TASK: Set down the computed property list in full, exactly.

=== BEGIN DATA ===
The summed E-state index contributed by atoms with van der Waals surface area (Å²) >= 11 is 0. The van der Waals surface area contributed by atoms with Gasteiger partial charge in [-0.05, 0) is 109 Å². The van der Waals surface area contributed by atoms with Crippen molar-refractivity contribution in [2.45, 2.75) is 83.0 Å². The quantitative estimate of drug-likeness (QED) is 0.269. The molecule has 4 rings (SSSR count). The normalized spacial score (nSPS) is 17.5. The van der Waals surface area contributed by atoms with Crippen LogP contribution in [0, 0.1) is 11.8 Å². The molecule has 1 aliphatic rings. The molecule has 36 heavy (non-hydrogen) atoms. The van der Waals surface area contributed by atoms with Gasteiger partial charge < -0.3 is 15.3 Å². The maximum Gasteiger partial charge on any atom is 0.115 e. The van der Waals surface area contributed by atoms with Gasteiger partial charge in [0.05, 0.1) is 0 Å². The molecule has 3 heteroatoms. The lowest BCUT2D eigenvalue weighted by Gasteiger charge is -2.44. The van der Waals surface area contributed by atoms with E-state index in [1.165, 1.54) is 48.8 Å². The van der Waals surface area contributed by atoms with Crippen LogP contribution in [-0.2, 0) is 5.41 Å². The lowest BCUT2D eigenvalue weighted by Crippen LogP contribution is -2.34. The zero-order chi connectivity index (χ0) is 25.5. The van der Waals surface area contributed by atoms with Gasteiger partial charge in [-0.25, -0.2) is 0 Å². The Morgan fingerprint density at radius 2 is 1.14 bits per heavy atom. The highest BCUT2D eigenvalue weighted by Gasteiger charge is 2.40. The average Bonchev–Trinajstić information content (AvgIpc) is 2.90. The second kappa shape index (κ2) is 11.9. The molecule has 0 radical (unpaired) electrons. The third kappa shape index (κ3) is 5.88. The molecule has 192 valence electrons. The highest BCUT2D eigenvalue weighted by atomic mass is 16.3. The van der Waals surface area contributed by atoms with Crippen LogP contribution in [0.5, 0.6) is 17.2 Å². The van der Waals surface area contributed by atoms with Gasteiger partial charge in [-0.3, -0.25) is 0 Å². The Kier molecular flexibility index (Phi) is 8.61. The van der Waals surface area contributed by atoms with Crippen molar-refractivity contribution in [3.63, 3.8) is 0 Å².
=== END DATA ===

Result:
The summed E-state index contributed by atoms with van der Waals surface area (Å²) >= 11 is 0. The van der Waals surface area contributed by atoms with Gasteiger partial charge in [-0.05, 0) is 109 Å². The van der Waals surface area contributed by atoms with Crippen molar-refractivity contribution in [2.45, 2.75) is 83.0 Å². The quantitative estimate of drug-likeness (QED) is 0.269. The molecule has 4 rings (SSSR count). The normalized spacial score (nSPS) is 17.5. The van der Waals surface area contributed by atoms with Crippen LogP contribution in [0, 0.1) is 11.8 Å². The molecule has 1 aliphatic rings. The molecule has 36 heavy (non-hydrogen) atoms. The van der Waals surface area contributed by atoms with Gasteiger partial charge < -0.3 is 15.3 Å². The maximum Gasteiger partial charge on any atom is 0.115 e. The van der Waals surface area contributed by atoms with Gasteiger partial charge in [0.05, 0.1) is 0 Å². The molecule has 3 heteroatoms. The lowest BCUT2D eigenvalue weighted by Gasteiger charge is -2.44. The van der Waals surface area contributed by atoms with E-state index in [1.165, 1.54) is 48.8 Å². The van der Waals surface area contributed by atoms with Crippen LogP contribution in [-0.2, 0) is 5.41 Å². The lowest BCUT2D eigenvalue weighted by Crippen LogP contribution is -2.34. The zero-order chi connectivity index (χ0) is 25.5. The van der Waals surface area contributed by atoms with Gasteiger partial charge in [-0.25, -0.2) is 0 Å². The Morgan fingerprint density at radius 2 is 1.14 bits per heavy atom. The highest BCUT2D eigenvalue weighted by Gasteiger charge is 2.40. The average Bonchev–Trinajstić information content (AvgIpc) is 2.90. The second kappa shape index (κ2) is 11.9. The molecule has 0 radical (unpaired) electrons. The third kappa shape index (κ3) is 5.88. The molecule has 192 valence electrons. The highest BCUT2D eigenvalue weighted by atomic mass is 16.3. The van der Waals surface area contributed by atoms with Crippen LogP contribution in [0.5, 0.6) is 17.2 Å². The van der Waals surface area contributed by atoms with Gasteiger partial charge in [-0.3, -0.25) is 0 Å². The Kier molecular flexibility index (Phi) is 8.61. The van der Waals surface area contributed by atoms with Crippen molar-refractivity contribution in [3.63, 3.8) is 0 Å².